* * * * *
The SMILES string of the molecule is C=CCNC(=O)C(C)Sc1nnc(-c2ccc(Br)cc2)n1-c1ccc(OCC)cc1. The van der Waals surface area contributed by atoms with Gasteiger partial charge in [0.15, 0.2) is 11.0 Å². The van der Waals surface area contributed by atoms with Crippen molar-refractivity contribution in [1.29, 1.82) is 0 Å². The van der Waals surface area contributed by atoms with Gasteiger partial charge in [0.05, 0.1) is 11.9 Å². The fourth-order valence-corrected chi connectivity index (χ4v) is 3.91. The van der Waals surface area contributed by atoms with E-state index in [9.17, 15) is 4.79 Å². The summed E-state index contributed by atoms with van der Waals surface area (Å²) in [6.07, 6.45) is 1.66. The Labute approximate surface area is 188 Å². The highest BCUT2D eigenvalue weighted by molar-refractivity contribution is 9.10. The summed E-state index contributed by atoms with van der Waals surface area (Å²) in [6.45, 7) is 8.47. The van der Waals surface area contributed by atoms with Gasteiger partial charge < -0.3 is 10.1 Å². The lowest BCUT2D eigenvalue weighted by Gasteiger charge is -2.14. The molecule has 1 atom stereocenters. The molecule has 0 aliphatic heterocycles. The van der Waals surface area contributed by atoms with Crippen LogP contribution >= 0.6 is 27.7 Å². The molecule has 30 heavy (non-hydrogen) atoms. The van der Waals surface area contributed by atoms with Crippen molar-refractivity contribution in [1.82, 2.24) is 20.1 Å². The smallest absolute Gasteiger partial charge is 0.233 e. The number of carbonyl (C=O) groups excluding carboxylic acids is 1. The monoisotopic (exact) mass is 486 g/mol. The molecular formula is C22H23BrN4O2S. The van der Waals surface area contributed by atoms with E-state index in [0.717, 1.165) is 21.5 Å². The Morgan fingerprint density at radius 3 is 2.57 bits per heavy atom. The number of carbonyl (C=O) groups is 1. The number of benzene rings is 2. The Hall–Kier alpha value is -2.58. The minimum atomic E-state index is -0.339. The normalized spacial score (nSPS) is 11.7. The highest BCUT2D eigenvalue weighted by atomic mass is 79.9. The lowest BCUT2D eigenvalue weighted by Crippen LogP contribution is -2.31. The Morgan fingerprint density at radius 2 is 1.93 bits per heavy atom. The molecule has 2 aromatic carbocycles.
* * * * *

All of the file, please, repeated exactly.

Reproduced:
The SMILES string of the molecule is C=CCNC(=O)C(C)Sc1nnc(-c2ccc(Br)cc2)n1-c1ccc(OCC)cc1. The van der Waals surface area contributed by atoms with Gasteiger partial charge in [0.15, 0.2) is 11.0 Å². The van der Waals surface area contributed by atoms with Crippen molar-refractivity contribution in [1.29, 1.82) is 0 Å². The van der Waals surface area contributed by atoms with Gasteiger partial charge in [0.05, 0.1) is 11.9 Å². The fourth-order valence-corrected chi connectivity index (χ4v) is 3.91. The van der Waals surface area contributed by atoms with E-state index in [9.17, 15) is 4.79 Å². The summed E-state index contributed by atoms with van der Waals surface area (Å²) in [6.07, 6.45) is 1.66. The Labute approximate surface area is 188 Å². The highest BCUT2D eigenvalue weighted by molar-refractivity contribution is 9.10. The summed E-state index contributed by atoms with van der Waals surface area (Å²) in [6.45, 7) is 8.47. The van der Waals surface area contributed by atoms with Gasteiger partial charge < -0.3 is 10.1 Å². The lowest BCUT2D eigenvalue weighted by Gasteiger charge is -2.14. The molecule has 1 atom stereocenters. The molecule has 0 aliphatic heterocycles. The van der Waals surface area contributed by atoms with Crippen LogP contribution >= 0.6 is 27.7 Å². The molecule has 30 heavy (non-hydrogen) atoms. The van der Waals surface area contributed by atoms with Crippen molar-refractivity contribution in [1.82, 2.24) is 20.1 Å². The smallest absolute Gasteiger partial charge is 0.233 e. The number of carbonyl (C=O) groups excluding carboxylic acids is 1. The monoisotopic (exact) mass is 486 g/mol. The molecular formula is C22H23BrN4O2S. The van der Waals surface area contributed by atoms with E-state index in [0.717, 1.165) is 21.5 Å². The Morgan fingerprint density at radius 3 is 2.57 bits per heavy atom. The number of carbonyl (C=O) groups is 1. The number of benzene rings is 2. The Hall–Kier alpha value is -2.58. The minimum atomic E-state index is -0.339. The normalized spacial score (nSPS) is 11.7. The highest BCUT2D eigenvalue weighted by atomic mass is 79.9. The lowest BCUT2D eigenvalue weighted by Crippen LogP contribution is -2.31. The Morgan fingerprint density at radius 2 is 1.93 bits per heavy atom. The molecule has 2 aromatic carbocycles.